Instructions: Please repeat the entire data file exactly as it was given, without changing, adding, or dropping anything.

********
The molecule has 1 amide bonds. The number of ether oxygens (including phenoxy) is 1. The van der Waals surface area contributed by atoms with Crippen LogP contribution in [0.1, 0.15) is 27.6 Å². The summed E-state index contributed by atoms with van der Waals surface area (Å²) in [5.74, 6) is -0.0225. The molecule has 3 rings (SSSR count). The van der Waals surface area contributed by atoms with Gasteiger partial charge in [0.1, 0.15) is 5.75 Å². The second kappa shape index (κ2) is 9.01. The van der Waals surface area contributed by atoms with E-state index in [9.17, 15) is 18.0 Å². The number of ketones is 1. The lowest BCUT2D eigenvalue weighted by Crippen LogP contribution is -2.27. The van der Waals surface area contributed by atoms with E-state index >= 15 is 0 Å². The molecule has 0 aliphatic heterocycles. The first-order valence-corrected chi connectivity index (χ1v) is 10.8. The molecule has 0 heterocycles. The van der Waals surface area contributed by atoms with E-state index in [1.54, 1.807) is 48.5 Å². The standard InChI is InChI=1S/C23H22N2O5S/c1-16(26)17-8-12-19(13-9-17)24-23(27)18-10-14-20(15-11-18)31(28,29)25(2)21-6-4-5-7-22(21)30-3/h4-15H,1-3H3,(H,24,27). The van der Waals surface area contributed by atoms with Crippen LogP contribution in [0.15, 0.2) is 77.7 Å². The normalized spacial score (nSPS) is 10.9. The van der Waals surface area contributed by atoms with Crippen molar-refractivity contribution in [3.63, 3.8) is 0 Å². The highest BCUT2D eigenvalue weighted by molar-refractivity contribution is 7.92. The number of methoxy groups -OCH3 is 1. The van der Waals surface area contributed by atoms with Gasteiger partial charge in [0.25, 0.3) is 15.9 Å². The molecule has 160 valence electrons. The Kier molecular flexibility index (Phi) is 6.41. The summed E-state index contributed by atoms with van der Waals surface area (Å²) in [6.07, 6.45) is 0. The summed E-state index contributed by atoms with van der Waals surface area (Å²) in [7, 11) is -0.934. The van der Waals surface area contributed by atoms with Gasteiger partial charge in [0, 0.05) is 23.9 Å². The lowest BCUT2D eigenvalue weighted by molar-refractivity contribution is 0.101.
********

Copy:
The molecule has 1 amide bonds. The number of ether oxygens (including phenoxy) is 1. The van der Waals surface area contributed by atoms with Crippen LogP contribution in [0.1, 0.15) is 27.6 Å². The summed E-state index contributed by atoms with van der Waals surface area (Å²) in [5.74, 6) is -0.0225. The molecule has 3 rings (SSSR count). The van der Waals surface area contributed by atoms with Gasteiger partial charge in [0.1, 0.15) is 5.75 Å². The second kappa shape index (κ2) is 9.01. The van der Waals surface area contributed by atoms with E-state index in [9.17, 15) is 18.0 Å². The number of ketones is 1. The lowest BCUT2D eigenvalue weighted by Crippen LogP contribution is -2.27. The van der Waals surface area contributed by atoms with E-state index >= 15 is 0 Å². The molecule has 0 aliphatic heterocycles. The first-order valence-corrected chi connectivity index (χ1v) is 10.8. The molecule has 0 heterocycles. The van der Waals surface area contributed by atoms with E-state index in [1.54, 1.807) is 48.5 Å². The standard InChI is InChI=1S/C23H22N2O5S/c1-16(26)17-8-12-19(13-9-17)24-23(27)18-10-14-20(15-11-18)31(28,29)25(2)21-6-4-5-7-22(21)30-3/h4-15H,1-3H3,(H,24,27). The van der Waals surface area contributed by atoms with Crippen LogP contribution in [0.15, 0.2) is 77.7 Å². The normalized spacial score (nSPS) is 10.9. The van der Waals surface area contributed by atoms with Crippen molar-refractivity contribution in [3.63, 3.8) is 0 Å². The highest BCUT2D eigenvalue weighted by molar-refractivity contribution is 7.92. The number of methoxy groups -OCH3 is 1. The van der Waals surface area contributed by atoms with Gasteiger partial charge in [0.25, 0.3) is 15.9 Å². The molecule has 160 valence electrons. The Kier molecular flexibility index (Phi) is 6.41. The summed E-state index contributed by atoms with van der Waals surface area (Å²) in [6.07, 6.45) is 0. The summed E-state index contributed by atoms with van der Waals surface area (Å²) in [7, 11) is -0.934. The van der Waals surface area contributed by atoms with Gasteiger partial charge in [0, 0.05) is 23.9 Å². The lowest BCUT2D eigenvalue weighted by molar-refractivity contribution is 0.101.